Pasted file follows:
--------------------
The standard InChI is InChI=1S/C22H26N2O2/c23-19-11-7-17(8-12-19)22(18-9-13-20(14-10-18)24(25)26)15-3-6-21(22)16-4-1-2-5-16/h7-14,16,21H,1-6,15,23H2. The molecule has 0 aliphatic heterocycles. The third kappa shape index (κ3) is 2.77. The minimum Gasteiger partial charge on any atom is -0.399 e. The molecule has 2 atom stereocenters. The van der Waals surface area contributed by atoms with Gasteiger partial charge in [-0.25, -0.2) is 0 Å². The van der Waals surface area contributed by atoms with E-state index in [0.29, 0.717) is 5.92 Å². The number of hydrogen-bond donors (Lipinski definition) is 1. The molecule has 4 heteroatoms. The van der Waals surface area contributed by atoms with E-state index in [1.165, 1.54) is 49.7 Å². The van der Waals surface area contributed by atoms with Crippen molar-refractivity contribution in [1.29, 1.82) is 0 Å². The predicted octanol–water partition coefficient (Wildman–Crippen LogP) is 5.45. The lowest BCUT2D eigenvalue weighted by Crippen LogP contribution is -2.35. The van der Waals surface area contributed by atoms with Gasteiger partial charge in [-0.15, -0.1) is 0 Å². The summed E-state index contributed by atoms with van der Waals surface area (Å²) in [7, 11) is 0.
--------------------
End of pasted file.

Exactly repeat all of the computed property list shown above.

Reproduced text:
The standard InChI is InChI=1S/C22H26N2O2/c23-19-11-7-17(8-12-19)22(18-9-13-20(14-10-18)24(25)26)15-3-6-21(22)16-4-1-2-5-16/h7-14,16,21H,1-6,15,23H2. The molecule has 0 aliphatic heterocycles. The third kappa shape index (κ3) is 2.77. The minimum Gasteiger partial charge on any atom is -0.399 e. The molecule has 2 atom stereocenters. The van der Waals surface area contributed by atoms with Gasteiger partial charge in [-0.25, -0.2) is 0 Å². The van der Waals surface area contributed by atoms with E-state index in [0.29, 0.717) is 5.92 Å². The number of hydrogen-bond donors (Lipinski definition) is 1. The molecule has 4 heteroatoms. The van der Waals surface area contributed by atoms with E-state index in [1.165, 1.54) is 49.7 Å². The van der Waals surface area contributed by atoms with Crippen molar-refractivity contribution in [1.29, 1.82) is 0 Å². The predicted octanol–water partition coefficient (Wildman–Crippen LogP) is 5.45. The lowest BCUT2D eigenvalue weighted by Crippen LogP contribution is -2.35. The van der Waals surface area contributed by atoms with Gasteiger partial charge in [-0.15, -0.1) is 0 Å². The summed E-state index contributed by atoms with van der Waals surface area (Å²) in [7, 11) is 0.